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a 2 for 1 thread really. On Oil and Monsanto

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posted on Aug, 7 2012 @ 01:53 PM
Seriously, I didn't feel like making two topics in a row xD So you all get to read my musings that I held with my friend while I was out trying to find work and being unsuccessful at it.

Topic one: he mentioned that by 2040 all the oil reserves will be gone. Used up. Empty. No more. So we discussed how we'll come up with an alternative means. However, the Earth has been around for ageless amounts of eons. We all know that oil was not made just for us to come and take it all away. Deplete it from the Earth. I would assume the oil was originally created with the Earth because, Iunno, maybe the Earth needs it for some reason or the other? So kinda makes one wonder if some of the things going on Earth wise is due in some part to us depleting something that's been there no doubt since day one of creation. Do we really know what use it has in the Earth? I /know/ it wasn't put there just for us to find and use up eons later.

Also, what happens with all those empty holes in the Earth now where oil, coal and the like once sat? Surely those deep now-open pockets will cause some sort of issue. My friend was joking (or was he?) that when the oil in Arabia is gone, their deserts will sink. I know in Minecraft if you dig under the sand, it falls in to replace the open area. Not that Minecraft is the be all/end all answer in how things /work/ but you know.

Kinda makes one ponder to a degree. Not the Minecraft bit but all of the above. We gotta be doing some kind of irreparible harm to the Earth by taking stuff that took millions of years to create; taking it all in a matter of a century and being unable to restore it back. I'm NOT a science major. Or even a Science minor. Not even close. This is just the result of a mind trying to think about something it can't explain too well; hence me bringing it here. I'd think everything in the Earth is there for a valid and valuable reason - not just there for humans to use up and dry up and not replace.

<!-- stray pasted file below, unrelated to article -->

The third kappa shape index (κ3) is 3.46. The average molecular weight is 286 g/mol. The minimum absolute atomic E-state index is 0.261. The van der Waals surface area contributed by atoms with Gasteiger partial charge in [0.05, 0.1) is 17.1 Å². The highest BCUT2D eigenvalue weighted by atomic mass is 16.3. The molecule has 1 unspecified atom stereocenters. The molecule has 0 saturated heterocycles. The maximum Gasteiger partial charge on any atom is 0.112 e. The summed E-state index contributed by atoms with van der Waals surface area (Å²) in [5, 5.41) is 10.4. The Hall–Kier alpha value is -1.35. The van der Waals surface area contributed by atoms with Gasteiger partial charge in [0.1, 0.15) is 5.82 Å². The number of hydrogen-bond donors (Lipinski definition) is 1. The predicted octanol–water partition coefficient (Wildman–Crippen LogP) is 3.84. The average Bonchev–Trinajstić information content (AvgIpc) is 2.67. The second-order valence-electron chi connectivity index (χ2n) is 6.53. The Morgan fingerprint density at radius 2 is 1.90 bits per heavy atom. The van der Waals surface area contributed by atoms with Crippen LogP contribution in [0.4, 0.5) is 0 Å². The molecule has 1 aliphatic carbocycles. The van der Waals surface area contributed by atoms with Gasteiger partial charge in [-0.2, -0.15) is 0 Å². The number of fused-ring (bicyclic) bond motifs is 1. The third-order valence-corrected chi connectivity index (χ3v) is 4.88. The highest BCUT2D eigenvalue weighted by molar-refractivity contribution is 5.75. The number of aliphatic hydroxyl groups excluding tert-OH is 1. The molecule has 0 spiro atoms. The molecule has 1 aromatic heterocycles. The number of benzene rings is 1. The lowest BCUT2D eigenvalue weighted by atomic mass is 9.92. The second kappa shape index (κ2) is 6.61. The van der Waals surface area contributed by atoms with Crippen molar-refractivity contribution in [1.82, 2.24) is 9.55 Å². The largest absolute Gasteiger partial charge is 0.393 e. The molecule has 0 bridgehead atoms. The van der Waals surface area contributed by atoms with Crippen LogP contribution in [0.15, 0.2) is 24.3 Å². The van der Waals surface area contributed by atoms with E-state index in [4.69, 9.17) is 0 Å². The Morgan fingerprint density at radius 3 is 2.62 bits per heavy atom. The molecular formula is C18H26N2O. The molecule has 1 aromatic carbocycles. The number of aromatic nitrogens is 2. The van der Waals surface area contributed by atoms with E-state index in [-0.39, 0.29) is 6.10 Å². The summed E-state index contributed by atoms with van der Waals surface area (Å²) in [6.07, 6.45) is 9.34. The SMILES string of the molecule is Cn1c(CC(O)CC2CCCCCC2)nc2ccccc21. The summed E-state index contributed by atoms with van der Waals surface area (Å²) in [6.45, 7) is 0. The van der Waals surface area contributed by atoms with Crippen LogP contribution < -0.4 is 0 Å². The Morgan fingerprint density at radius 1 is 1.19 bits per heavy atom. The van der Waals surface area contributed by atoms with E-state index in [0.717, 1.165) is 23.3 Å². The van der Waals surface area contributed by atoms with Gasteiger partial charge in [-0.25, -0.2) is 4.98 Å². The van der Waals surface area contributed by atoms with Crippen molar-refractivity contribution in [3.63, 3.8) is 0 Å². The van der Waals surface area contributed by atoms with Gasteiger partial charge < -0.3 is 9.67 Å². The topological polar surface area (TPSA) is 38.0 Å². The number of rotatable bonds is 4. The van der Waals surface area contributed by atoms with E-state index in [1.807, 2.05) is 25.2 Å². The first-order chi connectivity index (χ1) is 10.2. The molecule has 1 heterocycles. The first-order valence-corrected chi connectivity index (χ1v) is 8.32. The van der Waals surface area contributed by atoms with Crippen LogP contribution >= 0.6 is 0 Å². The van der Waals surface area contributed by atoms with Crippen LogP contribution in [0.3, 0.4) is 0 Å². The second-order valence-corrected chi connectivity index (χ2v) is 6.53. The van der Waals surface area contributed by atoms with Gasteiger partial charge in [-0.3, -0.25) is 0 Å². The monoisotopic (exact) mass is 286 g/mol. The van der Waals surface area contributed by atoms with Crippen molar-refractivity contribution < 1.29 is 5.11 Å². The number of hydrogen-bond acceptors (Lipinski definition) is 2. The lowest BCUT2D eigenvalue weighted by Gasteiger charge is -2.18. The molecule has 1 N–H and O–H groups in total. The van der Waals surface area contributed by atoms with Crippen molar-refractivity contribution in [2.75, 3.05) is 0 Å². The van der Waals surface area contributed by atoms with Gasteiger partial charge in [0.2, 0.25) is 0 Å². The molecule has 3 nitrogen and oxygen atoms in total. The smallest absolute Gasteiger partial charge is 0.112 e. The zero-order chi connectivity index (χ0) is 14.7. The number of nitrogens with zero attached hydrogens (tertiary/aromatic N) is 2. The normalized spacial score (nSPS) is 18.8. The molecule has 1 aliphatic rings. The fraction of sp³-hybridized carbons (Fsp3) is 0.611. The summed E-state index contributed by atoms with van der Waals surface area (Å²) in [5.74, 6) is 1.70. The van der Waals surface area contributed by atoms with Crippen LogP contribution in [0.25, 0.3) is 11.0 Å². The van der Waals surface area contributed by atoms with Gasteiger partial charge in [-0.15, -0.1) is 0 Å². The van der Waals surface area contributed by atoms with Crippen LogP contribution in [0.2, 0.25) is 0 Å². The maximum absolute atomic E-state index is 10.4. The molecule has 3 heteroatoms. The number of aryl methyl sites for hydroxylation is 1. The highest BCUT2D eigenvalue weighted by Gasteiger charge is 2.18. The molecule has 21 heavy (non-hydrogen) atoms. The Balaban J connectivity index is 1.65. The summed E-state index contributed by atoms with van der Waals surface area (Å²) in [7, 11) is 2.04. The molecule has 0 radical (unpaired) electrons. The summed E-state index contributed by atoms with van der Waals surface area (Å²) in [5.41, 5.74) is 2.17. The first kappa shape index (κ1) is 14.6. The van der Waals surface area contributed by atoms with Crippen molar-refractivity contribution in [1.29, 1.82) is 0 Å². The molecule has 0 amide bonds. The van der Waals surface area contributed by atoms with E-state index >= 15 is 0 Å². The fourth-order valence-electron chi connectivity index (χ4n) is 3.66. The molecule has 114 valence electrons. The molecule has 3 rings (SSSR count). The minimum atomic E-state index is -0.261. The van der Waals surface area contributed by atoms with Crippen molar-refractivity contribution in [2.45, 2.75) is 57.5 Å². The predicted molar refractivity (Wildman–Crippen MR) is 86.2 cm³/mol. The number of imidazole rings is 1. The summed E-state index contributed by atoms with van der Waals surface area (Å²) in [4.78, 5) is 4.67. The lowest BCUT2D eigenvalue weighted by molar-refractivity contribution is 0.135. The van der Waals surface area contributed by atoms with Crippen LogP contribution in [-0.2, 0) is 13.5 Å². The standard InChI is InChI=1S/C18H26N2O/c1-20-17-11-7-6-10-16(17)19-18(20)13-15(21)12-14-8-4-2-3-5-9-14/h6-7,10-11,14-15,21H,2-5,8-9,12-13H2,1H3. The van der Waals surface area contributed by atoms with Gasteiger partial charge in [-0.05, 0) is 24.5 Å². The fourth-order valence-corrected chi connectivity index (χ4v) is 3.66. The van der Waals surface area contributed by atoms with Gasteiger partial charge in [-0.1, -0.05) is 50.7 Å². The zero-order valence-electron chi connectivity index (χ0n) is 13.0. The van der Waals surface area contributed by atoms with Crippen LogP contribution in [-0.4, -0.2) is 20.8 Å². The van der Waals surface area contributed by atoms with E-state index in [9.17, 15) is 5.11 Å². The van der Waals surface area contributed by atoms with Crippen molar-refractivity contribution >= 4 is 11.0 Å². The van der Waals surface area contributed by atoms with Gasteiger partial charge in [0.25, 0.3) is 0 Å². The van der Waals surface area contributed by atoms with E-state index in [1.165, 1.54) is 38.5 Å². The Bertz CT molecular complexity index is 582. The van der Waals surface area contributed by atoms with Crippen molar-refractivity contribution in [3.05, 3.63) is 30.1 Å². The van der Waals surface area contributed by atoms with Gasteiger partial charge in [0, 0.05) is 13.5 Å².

Topic two: again, I'm no Monsanto expert. I know they make some hideous ''''''''''food'''''''' (cuz sometimes things need more than the normal quotes around them) and it's scary what really could be in what we're eating. However, I am willing to bet monopoly money that they're working on the means of a new corn (or even all crops, period) that will grow with or without rain so we can circumvent anything like this current seasons lack of rain/lack of corn issue we're all suffering through. In a way, that would be cool because prices for things will not skyrocket - guaranteed crops all the time no matter what. In the other more serious way, what the heck are we eating and just how unsafe would that be?

That's all. I just wanted to let those thoughts off here and see what, if anything, anyone wanted to contribute. If i can learn something from anyone wiser than myself in these areas, that would be a win for me.

posted on Aug, 7 2012 @ 02:08 PM
I'm just about as knowledgeable here as anyone reading the media. That is to say, I know enough to look real smart at a Coffee Shop counter to a bunch of Bubba's drinking morning coffee..

Having made that disclaimer.... I've kept reading stories over the years of Oil being found back at well sites in Texas and elsewhere that had been written off as dry and spent holes many years ago. It suggests Oil may, at least in part, be the product of ongoing geologic activity far beneath or feet. Do you know anything more about this? it seems that if there is any chance oil is actually a regenerating resource,, that is the first question to really dig in and answer, right? It changes a lot if thats true in even some cases, doesn't it?

Assuming for a moment that oil is finite and the above is no factor at all. I love your thread and I hope real knowledgeable people contribute. I'm very curious about what you are saying. What does happen in and around the thousands of holes drilled? Is there actually real damage done (Beyond the hole) for each well? Fracking damage seems to be self evident....but you mean traditional wells right?

As far as Monsanto... Well... I chose St Louis last year for my Occupy, in part for Monsanto Headquarters being among the protest targets. No needs to talk about evil in theoretical terms. It exists in a HUGE sprawling complex in the St. Louis area. It has a Monsanto Sign out front and it's as big and impressive to see as Langley.

posted on Aug, 7 2012 @ 02:25 PM
Since we're doing a little free-thinking, there is something I've always thought about oil. Something in which I could be totally wrong about as well. However one question I've pondered that is how did it get there, we understand that it's decomposed fossil fuels. We also understand that it wasn't all created, or placed there at once. That in theory it is an accumulation of millions of years of material that isn't easily absorbed by the earth's outer crust from decomposed remains of carbon life. So to my understanding the earth will survive without it, because it will eventually make more,